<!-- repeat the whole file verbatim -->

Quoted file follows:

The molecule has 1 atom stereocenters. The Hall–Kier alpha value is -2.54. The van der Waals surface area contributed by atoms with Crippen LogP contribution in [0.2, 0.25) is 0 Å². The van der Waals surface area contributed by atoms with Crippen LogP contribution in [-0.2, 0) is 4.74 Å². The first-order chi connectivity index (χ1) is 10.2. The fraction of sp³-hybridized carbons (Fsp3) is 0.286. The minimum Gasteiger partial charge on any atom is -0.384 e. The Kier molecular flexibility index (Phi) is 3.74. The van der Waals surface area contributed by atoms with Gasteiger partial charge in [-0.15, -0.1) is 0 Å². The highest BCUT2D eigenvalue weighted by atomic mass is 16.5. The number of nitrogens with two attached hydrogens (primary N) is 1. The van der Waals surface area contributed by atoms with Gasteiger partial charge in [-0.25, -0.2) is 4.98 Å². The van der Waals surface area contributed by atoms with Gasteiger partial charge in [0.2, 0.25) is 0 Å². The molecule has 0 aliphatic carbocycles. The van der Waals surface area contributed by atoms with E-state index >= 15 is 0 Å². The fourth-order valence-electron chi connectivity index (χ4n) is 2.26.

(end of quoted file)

The molecule has 1 atom stereocenters. The Hall–Kier alpha value is -2.54. The van der Waals surface area contributed by atoms with Crippen LogP contribution in [0.2, 0.25) is 0 Å². The van der Waals surface area contributed by atoms with Crippen LogP contribution in [-0.2, 0) is 4.74 Å². The first-order chi connectivity index (χ1) is 10.2. The fraction of sp³-hybridized carbons (Fsp3) is 0.286. The minimum Gasteiger partial charge on any atom is -0.384 e. The Kier molecular flexibility index (Phi) is 3.74. The van der Waals surface area contributed by atoms with Gasteiger partial charge in [-0.15, -0.1) is 0 Å². The highest BCUT2D eigenvalue weighted by atomic mass is 16.5. The number of nitrogens with two attached hydrogens (primary N) is 1. The van der Waals surface area contributed by atoms with Gasteiger partial charge in [-0.25, -0.2) is 4.98 Å². The van der Waals surface area contributed by atoms with Gasteiger partial charge in [0.2, 0.25) is 0 Å². The molecule has 0 aliphatic carbocycles. The van der Waals surface area contributed by atoms with E-state index >= 15 is 0 Å². The fourth-order valence-electron chi connectivity index (χ4n) is 2.26.